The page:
Ben Stokes, Alex Hales and Jason Roy will be England’s guinea pigs as world cricket trials a sensor to pinpoint bat-speed among a raft of technological innovations during the Champions Trophy.
The England trio will be among a handful of players from most of the competing teams – just Ravi Ashwin will take the plunge for India – who will bat with the sensor inserted at the top of the bat handle.
As well as the speed of the bat through each shot, the sensor will also detail the direction and timing of back-lift and follow-through.
Former England captain Nasser Hussain was on hand at The Oval to voice his personal endorsement of the package of innovations presented by technology company Intel for use by the International Cricket Council at the global tournament over the next three weeks.
As well as the bat sensors, at each match there will also be a drone to monitor enhanced detail of pitch analysis and an in-stadium virtual-reality zone to give supporters a new insight into batting against international bowlers.
Hussain is about to find out first hand how useful the new equipment can be for himself as a broadcast pundit, and he hopes players and coaches too will do likewise.
“It’s going to be hugely beneficial across the board,” he said.
“As a broadcasting tool, how many times have we spoken about people having ‘fast hands’ or ‘great bat speed’?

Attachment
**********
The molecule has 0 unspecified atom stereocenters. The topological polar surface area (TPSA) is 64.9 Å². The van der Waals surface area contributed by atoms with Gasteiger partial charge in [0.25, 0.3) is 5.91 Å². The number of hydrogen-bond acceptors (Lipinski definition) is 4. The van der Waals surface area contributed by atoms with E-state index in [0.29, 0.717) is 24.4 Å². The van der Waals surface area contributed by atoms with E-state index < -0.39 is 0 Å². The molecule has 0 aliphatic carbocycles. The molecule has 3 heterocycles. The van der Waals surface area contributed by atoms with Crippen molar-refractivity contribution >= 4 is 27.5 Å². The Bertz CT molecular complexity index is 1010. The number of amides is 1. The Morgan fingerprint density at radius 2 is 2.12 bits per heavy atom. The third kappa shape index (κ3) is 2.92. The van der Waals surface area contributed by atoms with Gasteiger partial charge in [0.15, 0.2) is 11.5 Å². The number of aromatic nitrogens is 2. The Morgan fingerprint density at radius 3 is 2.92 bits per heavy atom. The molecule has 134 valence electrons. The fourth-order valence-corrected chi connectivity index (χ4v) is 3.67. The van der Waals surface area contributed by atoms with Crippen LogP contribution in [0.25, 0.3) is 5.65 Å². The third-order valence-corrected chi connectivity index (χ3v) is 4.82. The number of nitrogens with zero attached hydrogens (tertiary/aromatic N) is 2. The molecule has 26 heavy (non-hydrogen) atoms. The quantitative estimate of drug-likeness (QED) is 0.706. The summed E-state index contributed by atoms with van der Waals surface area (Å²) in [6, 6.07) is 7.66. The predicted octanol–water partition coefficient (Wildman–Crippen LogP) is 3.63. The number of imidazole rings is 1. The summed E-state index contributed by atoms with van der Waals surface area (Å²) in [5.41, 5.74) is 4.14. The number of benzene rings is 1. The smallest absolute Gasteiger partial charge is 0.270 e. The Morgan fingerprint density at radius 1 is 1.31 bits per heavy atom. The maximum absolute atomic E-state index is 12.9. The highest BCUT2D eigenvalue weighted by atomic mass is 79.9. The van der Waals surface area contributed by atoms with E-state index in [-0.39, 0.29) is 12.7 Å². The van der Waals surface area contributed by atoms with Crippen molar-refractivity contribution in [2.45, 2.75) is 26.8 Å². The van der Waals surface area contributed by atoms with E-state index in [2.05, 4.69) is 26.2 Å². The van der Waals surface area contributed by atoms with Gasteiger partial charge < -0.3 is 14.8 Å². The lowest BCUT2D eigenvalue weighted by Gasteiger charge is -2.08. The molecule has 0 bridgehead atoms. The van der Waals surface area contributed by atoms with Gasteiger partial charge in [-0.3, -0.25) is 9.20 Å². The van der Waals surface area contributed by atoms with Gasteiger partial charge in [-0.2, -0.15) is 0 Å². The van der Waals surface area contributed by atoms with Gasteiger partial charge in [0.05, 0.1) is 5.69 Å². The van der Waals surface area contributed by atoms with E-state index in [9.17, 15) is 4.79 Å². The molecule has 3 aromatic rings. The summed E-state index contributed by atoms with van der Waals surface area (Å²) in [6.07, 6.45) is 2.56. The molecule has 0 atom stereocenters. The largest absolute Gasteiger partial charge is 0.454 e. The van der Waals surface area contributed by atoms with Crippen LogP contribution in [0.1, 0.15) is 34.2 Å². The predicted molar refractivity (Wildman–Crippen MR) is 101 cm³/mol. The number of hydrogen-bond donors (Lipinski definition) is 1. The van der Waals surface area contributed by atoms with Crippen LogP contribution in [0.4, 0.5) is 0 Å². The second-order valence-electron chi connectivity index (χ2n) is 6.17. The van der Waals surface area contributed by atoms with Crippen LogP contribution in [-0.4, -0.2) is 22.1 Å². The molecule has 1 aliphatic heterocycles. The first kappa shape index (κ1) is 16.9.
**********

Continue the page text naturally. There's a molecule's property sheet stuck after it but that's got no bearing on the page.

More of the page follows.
“But what does that mean? We’ve never quantified it.”
ICC chief executive David Richardson believes the world governing body must embrace modern aids such as the ones being provided by Intel to try to make cricket increasingly accessible and popular.
“If the technology is available to enhance and amplify the cricket experience, over the years we’ve shown a real willingness to trial and support it,” he said.
“Our long-term vision is to make cricket the world’s favourite sport, and really there’s only one way to achieve this – to keep the fans engaged and interested in the game.
“That’s all about offering the fans premium content and embracing technology.”
Hussain anticipates the bat sensors will prove of significant help to players trying to pinpoint reasons why they might have lost form, citing England opener Roy as a current example.
“As a coaching tool it’s absolutely vital,” said Hussain.
“Take Jason Roy, struggling a little bit at the moment.
“Say this technology had been in place for two or three years, he could have a net tomorrow at The Oval, play normally, and then take the data from two years ago and say ‘is everything I’m doing with my bat exactly the same it was’ – and if you know it was, you know that’s not the issue.”